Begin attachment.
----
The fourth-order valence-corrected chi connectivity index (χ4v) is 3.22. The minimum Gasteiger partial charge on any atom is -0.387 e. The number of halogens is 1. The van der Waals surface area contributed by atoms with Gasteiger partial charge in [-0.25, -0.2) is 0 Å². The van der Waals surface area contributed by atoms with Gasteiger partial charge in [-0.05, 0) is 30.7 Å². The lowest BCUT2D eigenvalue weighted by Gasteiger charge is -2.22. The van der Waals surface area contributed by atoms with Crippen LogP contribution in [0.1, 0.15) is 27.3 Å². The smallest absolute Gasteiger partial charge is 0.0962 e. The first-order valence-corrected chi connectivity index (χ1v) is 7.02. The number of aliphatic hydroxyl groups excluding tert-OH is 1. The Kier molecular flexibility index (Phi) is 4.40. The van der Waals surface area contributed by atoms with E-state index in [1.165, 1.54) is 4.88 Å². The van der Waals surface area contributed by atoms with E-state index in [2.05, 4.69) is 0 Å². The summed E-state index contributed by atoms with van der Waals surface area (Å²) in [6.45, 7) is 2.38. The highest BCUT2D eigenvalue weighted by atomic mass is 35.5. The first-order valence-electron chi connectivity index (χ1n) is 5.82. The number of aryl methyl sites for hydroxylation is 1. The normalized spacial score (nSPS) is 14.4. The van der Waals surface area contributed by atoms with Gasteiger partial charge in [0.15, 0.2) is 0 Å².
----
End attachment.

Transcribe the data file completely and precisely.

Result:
The fourth-order valence-corrected chi connectivity index (χ4v) is 3.22. The minimum Gasteiger partial charge on any atom is -0.387 e. The number of halogens is 1. The van der Waals surface area contributed by atoms with Gasteiger partial charge in [-0.25, -0.2) is 0 Å². The van der Waals surface area contributed by atoms with Gasteiger partial charge in [-0.05, 0) is 30.7 Å². The lowest BCUT2D eigenvalue weighted by Gasteiger charge is -2.22. The van der Waals surface area contributed by atoms with Crippen LogP contribution in [0.1, 0.15) is 27.3 Å². The smallest absolute Gasteiger partial charge is 0.0962 e. The first-order valence-corrected chi connectivity index (χ1v) is 7.02. The number of aliphatic hydroxyl groups excluding tert-OH is 1. The Kier molecular flexibility index (Phi) is 4.40. The van der Waals surface area contributed by atoms with E-state index in [1.165, 1.54) is 4.88 Å². The van der Waals surface area contributed by atoms with E-state index in [2.05, 4.69) is 0 Å². The summed E-state index contributed by atoms with van der Waals surface area (Å²) in [6.45, 7) is 2.38. The highest BCUT2D eigenvalue weighted by atomic mass is 35.5. The first-order valence-electron chi connectivity index (χ1n) is 5.82. The number of aryl methyl sites for hydroxylation is 1. The normalized spacial score (nSPS) is 14.4. The van der Waals surface area contributed by atoms with Gasteiger partial charge in [0.15, 0.2) is 0 Å².